How much can a blind woman teach you about filmmaking? Turns out, quite a bit.
As I reflect on my Buffalo Walk piece, and prepare to dive into the rest of my footage from my cross-country drive, I’m grappling with how to create a short documentary that’s both hopeful and gripping. How do I tell a story that’s positive, yet doesn’t fall into the trap of being naïve?
At yesterday’s National Storytelling Conference in LA I had the pleasure of attending Wendy Edey’s excellent talk on hopeful storytelling. Wendy, a blind “Hope Specialist” from Alberta Canada, counsels those who struggle to find hope in their lives, be it because of an illness, addiction, or another circumstance that’s weighing on their lives.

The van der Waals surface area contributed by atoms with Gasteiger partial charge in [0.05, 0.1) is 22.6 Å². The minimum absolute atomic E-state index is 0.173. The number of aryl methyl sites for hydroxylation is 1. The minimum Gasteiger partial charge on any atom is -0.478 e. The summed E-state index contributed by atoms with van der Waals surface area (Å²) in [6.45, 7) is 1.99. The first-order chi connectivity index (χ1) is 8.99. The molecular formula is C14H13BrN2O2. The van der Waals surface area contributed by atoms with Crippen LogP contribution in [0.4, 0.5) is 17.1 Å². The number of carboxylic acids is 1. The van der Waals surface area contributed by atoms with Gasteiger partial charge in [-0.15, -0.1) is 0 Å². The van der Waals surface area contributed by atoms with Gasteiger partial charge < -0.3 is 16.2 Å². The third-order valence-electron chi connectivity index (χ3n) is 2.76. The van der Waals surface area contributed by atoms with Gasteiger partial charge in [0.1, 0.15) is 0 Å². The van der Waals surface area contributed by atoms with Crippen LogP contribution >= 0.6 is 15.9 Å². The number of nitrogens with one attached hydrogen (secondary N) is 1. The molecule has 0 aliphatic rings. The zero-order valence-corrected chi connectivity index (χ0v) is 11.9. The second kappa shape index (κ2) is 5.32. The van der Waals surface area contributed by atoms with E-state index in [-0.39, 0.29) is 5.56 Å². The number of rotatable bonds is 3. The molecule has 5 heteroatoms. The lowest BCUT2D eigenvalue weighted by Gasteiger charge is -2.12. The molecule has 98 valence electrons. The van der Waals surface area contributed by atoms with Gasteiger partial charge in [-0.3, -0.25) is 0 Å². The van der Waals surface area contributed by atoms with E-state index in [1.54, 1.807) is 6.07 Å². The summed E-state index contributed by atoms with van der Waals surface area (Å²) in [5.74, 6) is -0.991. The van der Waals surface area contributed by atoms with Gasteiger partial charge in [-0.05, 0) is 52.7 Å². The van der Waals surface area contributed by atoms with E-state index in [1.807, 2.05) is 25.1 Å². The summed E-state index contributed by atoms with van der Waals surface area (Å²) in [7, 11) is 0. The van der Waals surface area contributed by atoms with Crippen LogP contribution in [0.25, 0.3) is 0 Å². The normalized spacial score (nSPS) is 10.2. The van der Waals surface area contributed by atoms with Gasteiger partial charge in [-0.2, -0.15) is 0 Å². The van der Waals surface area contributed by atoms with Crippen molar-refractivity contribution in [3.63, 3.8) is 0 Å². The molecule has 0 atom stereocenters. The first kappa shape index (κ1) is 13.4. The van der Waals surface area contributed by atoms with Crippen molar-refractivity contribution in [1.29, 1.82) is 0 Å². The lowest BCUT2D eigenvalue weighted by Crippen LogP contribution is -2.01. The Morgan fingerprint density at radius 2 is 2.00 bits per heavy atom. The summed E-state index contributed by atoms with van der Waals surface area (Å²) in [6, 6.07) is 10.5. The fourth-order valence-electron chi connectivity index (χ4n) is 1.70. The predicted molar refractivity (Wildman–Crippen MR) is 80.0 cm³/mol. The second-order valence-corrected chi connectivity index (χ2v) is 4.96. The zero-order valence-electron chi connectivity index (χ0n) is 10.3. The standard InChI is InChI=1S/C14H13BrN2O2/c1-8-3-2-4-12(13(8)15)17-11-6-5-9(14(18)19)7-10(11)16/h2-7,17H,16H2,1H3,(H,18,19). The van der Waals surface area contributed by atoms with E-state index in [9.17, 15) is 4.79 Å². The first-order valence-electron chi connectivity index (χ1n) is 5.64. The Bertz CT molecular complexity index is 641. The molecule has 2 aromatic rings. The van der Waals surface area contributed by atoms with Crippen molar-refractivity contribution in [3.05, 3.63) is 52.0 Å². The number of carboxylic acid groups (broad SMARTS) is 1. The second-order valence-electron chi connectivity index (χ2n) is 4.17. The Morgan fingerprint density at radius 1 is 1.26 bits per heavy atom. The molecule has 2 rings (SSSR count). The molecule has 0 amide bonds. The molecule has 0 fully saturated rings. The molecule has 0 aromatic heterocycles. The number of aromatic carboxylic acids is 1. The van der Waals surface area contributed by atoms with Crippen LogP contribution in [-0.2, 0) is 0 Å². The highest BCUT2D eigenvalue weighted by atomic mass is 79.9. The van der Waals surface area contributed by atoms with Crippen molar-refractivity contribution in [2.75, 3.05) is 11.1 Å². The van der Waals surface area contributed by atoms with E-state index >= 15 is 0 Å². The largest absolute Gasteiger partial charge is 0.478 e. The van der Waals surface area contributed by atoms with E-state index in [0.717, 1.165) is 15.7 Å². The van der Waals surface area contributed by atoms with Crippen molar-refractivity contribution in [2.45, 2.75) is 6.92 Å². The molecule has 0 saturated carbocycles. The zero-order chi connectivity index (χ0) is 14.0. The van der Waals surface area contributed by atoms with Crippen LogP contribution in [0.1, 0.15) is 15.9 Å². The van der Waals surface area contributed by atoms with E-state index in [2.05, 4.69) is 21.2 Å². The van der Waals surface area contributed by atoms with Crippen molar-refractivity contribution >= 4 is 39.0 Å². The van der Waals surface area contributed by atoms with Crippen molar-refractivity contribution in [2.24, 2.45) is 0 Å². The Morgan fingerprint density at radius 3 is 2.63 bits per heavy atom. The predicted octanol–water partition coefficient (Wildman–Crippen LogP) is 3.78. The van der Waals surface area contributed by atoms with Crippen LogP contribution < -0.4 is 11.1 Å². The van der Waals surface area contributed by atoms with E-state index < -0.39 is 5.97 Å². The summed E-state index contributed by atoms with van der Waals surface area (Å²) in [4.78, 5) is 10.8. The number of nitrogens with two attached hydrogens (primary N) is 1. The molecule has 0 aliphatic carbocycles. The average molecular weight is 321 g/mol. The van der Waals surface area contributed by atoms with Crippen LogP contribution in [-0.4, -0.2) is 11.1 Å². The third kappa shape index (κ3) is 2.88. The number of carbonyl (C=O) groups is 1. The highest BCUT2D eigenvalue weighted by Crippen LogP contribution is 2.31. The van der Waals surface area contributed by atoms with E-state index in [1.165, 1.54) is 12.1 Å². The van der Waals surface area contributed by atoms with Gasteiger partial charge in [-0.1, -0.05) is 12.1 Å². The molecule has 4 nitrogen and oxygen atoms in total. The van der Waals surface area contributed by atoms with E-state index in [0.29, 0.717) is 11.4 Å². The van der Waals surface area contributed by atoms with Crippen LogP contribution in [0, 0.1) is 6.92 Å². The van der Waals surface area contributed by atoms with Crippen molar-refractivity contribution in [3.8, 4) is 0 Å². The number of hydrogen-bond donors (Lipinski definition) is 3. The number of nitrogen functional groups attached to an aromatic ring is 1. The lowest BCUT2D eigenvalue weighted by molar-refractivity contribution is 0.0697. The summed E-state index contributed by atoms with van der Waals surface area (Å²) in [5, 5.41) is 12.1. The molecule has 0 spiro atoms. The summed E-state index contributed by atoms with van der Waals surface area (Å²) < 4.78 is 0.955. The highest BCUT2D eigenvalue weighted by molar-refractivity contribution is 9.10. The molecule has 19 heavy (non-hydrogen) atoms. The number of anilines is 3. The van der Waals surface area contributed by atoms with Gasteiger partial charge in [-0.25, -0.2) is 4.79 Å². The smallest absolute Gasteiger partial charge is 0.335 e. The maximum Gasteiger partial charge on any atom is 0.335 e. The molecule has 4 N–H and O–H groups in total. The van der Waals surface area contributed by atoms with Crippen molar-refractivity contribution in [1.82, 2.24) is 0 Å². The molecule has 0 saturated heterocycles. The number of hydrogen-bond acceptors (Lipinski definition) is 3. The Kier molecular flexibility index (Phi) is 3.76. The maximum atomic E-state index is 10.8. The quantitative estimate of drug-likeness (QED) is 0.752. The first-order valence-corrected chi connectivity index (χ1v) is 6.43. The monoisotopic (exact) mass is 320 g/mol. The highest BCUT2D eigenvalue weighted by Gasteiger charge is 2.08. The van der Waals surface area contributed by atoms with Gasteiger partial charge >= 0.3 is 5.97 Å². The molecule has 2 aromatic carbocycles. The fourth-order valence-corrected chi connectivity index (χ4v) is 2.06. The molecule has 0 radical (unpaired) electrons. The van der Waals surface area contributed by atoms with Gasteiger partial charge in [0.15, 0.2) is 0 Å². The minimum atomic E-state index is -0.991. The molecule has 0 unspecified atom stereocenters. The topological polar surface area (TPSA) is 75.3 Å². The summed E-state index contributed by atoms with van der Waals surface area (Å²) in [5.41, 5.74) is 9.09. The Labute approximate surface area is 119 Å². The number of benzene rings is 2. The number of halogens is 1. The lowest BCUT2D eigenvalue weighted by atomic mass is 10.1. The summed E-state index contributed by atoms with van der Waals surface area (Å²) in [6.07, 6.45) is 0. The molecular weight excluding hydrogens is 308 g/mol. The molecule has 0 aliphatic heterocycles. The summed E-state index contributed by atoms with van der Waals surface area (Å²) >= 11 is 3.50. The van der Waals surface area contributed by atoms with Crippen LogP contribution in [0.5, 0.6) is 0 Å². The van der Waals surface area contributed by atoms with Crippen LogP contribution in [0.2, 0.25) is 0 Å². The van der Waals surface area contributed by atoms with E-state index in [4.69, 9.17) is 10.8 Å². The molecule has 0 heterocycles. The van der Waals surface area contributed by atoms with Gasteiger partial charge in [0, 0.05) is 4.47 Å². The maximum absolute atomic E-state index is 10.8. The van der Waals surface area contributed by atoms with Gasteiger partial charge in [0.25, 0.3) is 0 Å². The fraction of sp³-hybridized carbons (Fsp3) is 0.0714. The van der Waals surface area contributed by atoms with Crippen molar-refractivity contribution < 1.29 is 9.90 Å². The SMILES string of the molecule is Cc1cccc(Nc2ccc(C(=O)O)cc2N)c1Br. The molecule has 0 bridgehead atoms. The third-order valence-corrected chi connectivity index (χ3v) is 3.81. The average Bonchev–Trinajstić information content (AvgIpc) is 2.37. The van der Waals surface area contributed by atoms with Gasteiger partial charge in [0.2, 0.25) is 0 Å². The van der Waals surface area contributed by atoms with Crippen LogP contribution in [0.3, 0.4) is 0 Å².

Wendy shared the following insights on how to tell a hopeful story:
– Organize your story around a symbol of hope, be it an object or a person.
– Don’t tell people what to hope for; empathize with what’s possible for them and what they’re ready to hope for.
– Create hope with the language of yet and when, e.g. He had not yet discovered that people with disabilities can win battles / I look forward to the day when the day after chemo will be as good as the day after taking an asprin.
– Create hope by playing with time; make the time span as long as it needs to be.
– A hopeful story is a lot more about how bad it gets in the middle than how well it resolves in the end.
– Make the hope obvious: literally call it out to the audience.
– The element of doubt makes hope significant.
With Wendy’s advice ringing on my ears, I’m curious to see how I will be able to weave her guidance into a film narrative. Thank you for your thoughts Wendy, and here’s to weaving positivity.